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As the UK moved towards a second lockdown last week, Alex packed his bags and flew to the United States to compete as part of NASCAR's Championship Weekend at Phoenix Raceway.

A dream he has held for a long time, Alex started this journey when he was invited by NASCAR to attend as their guest at the Daytona 500 in February.

With the world suddenly affected by the COVID-19 pandemic, his plans to go to the U.S. to race looked like they would have to be put on hold. Then NASCAR had to postpone its planned races from March until it could restart in May as the COVID-19 pandemic hit the U.S.

Having raced for two years in the NASCAR Whelen Euro Series, the next step up the NASCAR racing ladder was to race in the U.S. in the ARCA Menards Series West.

After a number of opportunities had to be cancelled due to the ever-increasing challenges brought about by COVID-19, Alex got the news he had waited for. He would be able to contest the final round of the 2020 season in Phoenix on the 7th of November.

Alex would drive the #12 BELFOR Property Restoration Toyota Camry in the final championship race for Bill McAnally Racing, who has won the ARCA Menards Series West title a total of nine times from 1999 to 2019.

The team was based in Roseville, California, over 5,100 miles from his hometown of Southam in Warwickshire, England, Alex’s first challenge was to get there. With help from NASCAR and the White House, Alex was granted access to the U.S., whose borders are currently closed to regular visitors. As an elite athlete, Alex was granted special access but would still need to pass a COVID-19 rapid test on arrival or be subject to a fourteen-day quarantine.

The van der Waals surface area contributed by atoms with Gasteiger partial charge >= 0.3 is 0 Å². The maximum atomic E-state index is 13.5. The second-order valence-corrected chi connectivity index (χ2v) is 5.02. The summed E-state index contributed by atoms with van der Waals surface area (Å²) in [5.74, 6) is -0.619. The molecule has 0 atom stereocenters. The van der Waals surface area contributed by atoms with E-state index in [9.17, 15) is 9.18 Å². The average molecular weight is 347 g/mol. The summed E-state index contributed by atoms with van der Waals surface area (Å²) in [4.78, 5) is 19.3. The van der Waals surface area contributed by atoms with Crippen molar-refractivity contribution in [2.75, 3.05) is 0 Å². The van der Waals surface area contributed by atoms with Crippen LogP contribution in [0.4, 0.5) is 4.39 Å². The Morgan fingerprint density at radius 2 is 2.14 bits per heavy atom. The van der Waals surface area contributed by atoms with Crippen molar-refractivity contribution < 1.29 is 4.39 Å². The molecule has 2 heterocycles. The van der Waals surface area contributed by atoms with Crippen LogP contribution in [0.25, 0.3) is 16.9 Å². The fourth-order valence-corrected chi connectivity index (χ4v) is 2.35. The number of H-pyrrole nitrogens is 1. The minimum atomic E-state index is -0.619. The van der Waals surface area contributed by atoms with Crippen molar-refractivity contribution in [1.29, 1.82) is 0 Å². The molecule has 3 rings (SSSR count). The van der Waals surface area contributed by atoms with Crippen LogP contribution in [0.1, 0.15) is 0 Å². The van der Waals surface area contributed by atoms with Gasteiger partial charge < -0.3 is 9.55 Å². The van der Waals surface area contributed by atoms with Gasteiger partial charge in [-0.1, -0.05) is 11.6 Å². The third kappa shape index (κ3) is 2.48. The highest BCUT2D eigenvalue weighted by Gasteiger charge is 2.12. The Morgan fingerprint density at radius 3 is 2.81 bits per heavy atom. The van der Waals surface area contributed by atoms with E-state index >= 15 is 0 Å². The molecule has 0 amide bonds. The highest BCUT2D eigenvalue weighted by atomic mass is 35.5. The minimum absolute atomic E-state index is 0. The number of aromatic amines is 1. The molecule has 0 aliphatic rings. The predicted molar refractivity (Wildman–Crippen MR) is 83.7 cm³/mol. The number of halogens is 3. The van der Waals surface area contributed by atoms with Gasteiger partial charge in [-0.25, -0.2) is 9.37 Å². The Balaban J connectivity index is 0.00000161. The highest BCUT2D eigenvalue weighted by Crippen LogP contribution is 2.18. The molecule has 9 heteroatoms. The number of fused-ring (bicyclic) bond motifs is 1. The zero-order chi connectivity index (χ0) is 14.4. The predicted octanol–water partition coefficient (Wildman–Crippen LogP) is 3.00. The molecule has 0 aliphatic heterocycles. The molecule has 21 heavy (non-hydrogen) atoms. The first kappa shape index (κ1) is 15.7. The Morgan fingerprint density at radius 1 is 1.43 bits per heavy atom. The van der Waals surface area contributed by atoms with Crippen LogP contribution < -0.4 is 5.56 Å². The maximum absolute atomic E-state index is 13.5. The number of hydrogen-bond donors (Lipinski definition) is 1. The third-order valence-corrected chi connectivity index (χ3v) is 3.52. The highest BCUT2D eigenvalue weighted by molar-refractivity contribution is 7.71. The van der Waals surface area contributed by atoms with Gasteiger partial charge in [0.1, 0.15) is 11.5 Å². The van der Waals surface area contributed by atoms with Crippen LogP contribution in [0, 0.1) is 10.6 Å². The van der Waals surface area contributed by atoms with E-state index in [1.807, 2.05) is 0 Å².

The self-isolation Alex had endured for weeks before and the rigorous use of current COVID-19 preventive measures on the 11-hour flight to San Francisco, Alex was rewarded with a negative test on his arrival in the U.S., thanks also in part to the Director of the San Francisco International Airport, Ivar Satero who was waiting for Alex with his manager as he exited U.S. Customs.

Alex and his manager Ryan Johnston also were on a mini-tour with BELFOR Property Restoration as they visited employees in Sacramento & Bakersfield, California; Phoenix, Arizona; and then on to Anaheim, California.

Once at the Phoenix Raceway, Alex had only a one-hour practice session on the morning of Saturday, November 7th that enabled him to gain some experience of the car and the one-mile oval track before the 100-lap Arizona Lottery 100.

As the green flag dropped, Alex immediately had to figure out how to race the oval and the other competitors. The first 50 laps was a steep learning experience, with Alex figuring out how the car handled in traffic and over a longer run. In the later stages, his car started to get tight which resulted in him dropping back a few places.

At the halfway point Alex was running 19th. After feedback from Alex over the first run, the BMR crew made some changes at the midpoint of the race which saw Alex start to fight his way through the field, overtaking the 2020 Champion and running lap times which would have put him in the Top-10. As the chequered flag came out, he crossed the line in 13th place.

It is crazy to think that in February I was at Daytona as a spectator and now I have just got back from my first race in the U.S., at the finale in Phoenix. With everything that has happened this year, I'm extremely fortunate and grateful to be racing at all, let alone chasing a dream I have had since I was a kid to race in the U.S. I’m looking ahead to a NASCAR career, and I am very excited to get to work on 2021 and look forward to announcing our plans soon!”, commented Alex.


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